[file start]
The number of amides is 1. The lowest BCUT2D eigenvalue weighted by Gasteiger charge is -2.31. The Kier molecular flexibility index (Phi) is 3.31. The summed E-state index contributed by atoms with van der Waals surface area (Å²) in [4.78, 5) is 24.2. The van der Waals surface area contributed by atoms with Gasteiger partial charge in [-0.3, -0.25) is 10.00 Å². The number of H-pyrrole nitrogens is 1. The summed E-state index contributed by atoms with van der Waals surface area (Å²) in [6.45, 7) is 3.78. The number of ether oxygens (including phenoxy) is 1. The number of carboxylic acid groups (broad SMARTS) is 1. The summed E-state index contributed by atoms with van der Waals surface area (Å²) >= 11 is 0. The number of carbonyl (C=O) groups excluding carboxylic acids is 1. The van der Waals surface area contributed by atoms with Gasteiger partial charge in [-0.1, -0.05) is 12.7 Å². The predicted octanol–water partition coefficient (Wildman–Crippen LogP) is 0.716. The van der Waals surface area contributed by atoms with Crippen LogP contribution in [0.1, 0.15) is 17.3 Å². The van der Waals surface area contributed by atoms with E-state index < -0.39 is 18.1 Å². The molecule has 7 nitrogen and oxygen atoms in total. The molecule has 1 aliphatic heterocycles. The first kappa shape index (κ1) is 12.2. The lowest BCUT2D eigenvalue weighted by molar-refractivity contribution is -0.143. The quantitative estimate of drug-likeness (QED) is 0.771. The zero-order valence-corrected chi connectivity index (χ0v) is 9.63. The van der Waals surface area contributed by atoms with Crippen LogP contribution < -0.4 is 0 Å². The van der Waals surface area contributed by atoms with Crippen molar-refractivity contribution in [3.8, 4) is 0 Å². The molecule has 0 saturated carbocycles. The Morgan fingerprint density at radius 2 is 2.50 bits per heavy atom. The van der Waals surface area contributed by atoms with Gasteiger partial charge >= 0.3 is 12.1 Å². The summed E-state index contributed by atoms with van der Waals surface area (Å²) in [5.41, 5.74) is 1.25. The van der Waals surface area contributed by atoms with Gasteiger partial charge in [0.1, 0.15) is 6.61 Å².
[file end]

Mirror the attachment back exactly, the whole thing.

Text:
The number of amides is 1. The lowest BCUT2D eigenvalue weighted by Gasteiger charge is -2.31. The Kier molecular flexibility index (Phi) is 3.31. The summed E-state index contributed by atoms with van der Waals surface area (Å²) in [4.78, 5) is 24.2. The van der Waals surface area contributed by atoms with Gasteiger partial charge in [-0.3, -0.25) is 10.00 Å². The number of H-pyrrole nitrogens is 1. The summed E-state index contributed by atoms with van der Waals surface area (Å²) in [6.45, 7) is 3.78. The number of ether oxygens (including phenoxy) is 1. The number of carboxylic acid groups (broad SMARTS) is 1. The summed E-state index contributed by atoms with van der Waals surface area (Å²) >= 11 is 0. The number of carbonyl (C=O) groups excluding carboxylic acids is 1. The van der Waals surface area contributed by atoms with Gasteiger partial charge in [-0.1, -0.05) is 12.7 Å². The predicted octanol–water partition coefficient (Wildman–Crippen LogP) is 0.716. The van der Waals surface area contributed by atoms with Crippen LogP contribution in [0.1, 0.15) is 17.3 Å². The van der Waals surface area contributed by atoms with E-state index < -0.39 is 18.1 Å². The molecule has 7 nitrogen and oxygen atoms in total. The molecule has 1 aliphatic heterocycles. The first kappa shape index (κ1) is 12.2. The lowest BCUT2D eigenvalue weighted by molar-refractivity contribution is -0.143. The quantitative estimate of drug-likeness (QED) is 0.771. The zero-order valence-corrected chi connectivity index (χ0v) is 9.63. The van der Waals surface area contributed by atoms with Crippen LogP contribution < -0.4 is 0 Å². The van der Waals surface area contributed by atoms with Crippen molar-refractivity contribution in [3.8, 4) is 0 Å². The molecule has 0 saturated carbocycles. The Morgan fingerprint density at radius 2 is 2.50 bits per heavy atom. The van der Waals surface area contributed by atoms with Gasteiger partial charge >= 0.3 is 12.1 Å². The summed E-state index contributed by atoms with van der Waals surface area (Å²) in [5.41, 5.74) is 1.25. The van der Waals surface area contributed by atoms with Gasteiger partial charge in [0.1, 0.15) is 6.61 Å².